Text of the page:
What does food mean to you? Is it an indulgence? Necessity? Pleasure? Worry?
I recently read a great post about attitudes to food that reminded me of the many ways we think about food — and how those attitudes affect our strength and well-being. This paragraph really jumped out:
[I often] eat far less than I know I should, mostly because of poor time management. Now, this is a pretty common problem, and here’s some ways that people like me talk about it:
“I know I should have, I just didn’t have time to eat lunch today.”
“There just wasn’t a break between classes and things just had to get done, so I just couldn’t eat before training.”
The problem, though, isn’t just the skipped meals. It’s the fact that secretly I’m proud of having skipped them. This pride is a holdover from a mentality that calories are bad (they aren’t). But being secretly proud of your skipped lunch should make as little sense as being secretly proud of your skipped workout, because both types of activity (eating and exercising) are important.
As a dancer and now a yoga teacher I am very aware of the pressure towards and pursuit of the “perfect body”, which is reinforced by media and marketing. We see so many images of slimness that are equated to health we subconsciously absorb the message that thinner = fitter. If you stop to think about this, it makes no sense. Strength, fitness, and flexibility are independent of body mass. While extreme overweight or thinness can be dangerous there is a vast range of perfectly healthy body shapes, types and sizes.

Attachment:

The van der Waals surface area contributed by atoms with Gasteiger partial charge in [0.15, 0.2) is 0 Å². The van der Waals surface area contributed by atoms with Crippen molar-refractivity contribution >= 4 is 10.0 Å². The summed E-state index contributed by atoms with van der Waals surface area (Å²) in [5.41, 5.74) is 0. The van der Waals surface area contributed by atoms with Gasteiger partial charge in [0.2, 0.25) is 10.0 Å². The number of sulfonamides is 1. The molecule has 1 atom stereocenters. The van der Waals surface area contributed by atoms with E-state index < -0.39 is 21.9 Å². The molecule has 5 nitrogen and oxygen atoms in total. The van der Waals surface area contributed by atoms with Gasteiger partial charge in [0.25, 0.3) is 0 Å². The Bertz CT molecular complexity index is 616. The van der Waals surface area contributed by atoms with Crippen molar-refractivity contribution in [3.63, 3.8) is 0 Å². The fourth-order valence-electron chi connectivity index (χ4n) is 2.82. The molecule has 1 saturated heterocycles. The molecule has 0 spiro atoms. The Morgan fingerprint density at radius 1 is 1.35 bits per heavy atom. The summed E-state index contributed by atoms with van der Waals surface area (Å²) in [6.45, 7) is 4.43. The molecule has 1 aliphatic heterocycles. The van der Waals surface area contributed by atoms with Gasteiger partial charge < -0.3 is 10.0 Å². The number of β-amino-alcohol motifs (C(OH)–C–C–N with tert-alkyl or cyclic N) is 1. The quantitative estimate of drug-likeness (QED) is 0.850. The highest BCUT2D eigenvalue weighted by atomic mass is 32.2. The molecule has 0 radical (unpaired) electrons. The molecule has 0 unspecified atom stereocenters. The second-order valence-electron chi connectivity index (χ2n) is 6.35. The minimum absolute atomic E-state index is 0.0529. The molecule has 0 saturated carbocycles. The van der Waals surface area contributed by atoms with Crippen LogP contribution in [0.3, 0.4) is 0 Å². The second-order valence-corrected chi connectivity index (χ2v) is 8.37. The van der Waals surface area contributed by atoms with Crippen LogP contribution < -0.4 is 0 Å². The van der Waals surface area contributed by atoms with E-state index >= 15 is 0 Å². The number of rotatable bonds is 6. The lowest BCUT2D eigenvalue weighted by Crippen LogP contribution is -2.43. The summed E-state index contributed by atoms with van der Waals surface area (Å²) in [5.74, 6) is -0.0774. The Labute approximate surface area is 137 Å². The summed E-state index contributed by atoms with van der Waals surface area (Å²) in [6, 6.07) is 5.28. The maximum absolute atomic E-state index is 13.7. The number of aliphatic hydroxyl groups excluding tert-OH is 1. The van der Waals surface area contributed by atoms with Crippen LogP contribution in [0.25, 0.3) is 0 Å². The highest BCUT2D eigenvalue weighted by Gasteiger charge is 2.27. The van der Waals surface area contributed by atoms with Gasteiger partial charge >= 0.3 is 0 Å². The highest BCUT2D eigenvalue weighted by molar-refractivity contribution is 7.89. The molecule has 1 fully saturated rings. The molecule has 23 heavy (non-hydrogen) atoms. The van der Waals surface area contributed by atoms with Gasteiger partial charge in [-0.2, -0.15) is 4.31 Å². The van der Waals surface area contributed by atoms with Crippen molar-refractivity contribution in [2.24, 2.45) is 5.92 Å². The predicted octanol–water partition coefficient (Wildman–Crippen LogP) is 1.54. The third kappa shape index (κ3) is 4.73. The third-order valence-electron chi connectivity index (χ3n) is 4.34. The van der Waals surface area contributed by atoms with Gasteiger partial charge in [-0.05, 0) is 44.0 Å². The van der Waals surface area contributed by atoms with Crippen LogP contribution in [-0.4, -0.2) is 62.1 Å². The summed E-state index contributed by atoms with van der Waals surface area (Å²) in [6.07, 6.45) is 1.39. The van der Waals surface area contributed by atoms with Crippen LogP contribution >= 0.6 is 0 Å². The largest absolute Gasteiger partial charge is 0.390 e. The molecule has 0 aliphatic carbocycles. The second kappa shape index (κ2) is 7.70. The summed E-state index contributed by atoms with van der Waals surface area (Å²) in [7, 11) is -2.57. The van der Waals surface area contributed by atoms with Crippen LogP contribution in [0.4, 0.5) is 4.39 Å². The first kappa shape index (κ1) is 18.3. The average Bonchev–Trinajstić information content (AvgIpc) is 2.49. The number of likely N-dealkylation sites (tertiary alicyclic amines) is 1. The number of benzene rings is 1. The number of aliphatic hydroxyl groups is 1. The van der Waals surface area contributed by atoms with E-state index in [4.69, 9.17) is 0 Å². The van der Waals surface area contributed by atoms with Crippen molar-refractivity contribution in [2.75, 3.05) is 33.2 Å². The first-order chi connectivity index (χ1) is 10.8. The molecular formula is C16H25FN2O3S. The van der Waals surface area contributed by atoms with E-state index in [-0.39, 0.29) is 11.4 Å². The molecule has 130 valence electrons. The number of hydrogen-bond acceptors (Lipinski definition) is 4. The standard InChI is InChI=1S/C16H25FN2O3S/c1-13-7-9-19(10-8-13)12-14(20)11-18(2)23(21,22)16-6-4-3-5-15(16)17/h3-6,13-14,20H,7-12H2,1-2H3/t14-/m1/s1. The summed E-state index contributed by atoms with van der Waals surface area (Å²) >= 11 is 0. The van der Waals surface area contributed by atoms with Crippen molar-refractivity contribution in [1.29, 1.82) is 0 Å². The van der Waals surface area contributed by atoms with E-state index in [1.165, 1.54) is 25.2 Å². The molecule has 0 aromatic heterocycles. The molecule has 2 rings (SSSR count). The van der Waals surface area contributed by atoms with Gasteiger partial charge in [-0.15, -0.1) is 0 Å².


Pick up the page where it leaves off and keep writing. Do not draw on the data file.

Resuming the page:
One great thing about the Rio Olympics was the diversity of athletic bodies on display. Shot-putters look nothing like gymnasts; distance runners would never pass for swimmers; boxers and equestrians have totally different forms. Yet despite this positive reality, it is easy to get caught in the fiction that you’re not really fit unless you’re slim.
This thought process leads to an unhealthy relationship to food. It becomes an enemy or, at best, a grudging necessity. The fact is, food is fuel. When your car needs petrol you don’t mutter and criticise, you just fill it up. We need to have a similarly practical approach to our bodies. We need to eat regular meals of mostly whole foods. We need to enjoy food and appreciate its role in our well-being.
How do you view food? Share your thoughts in the comments!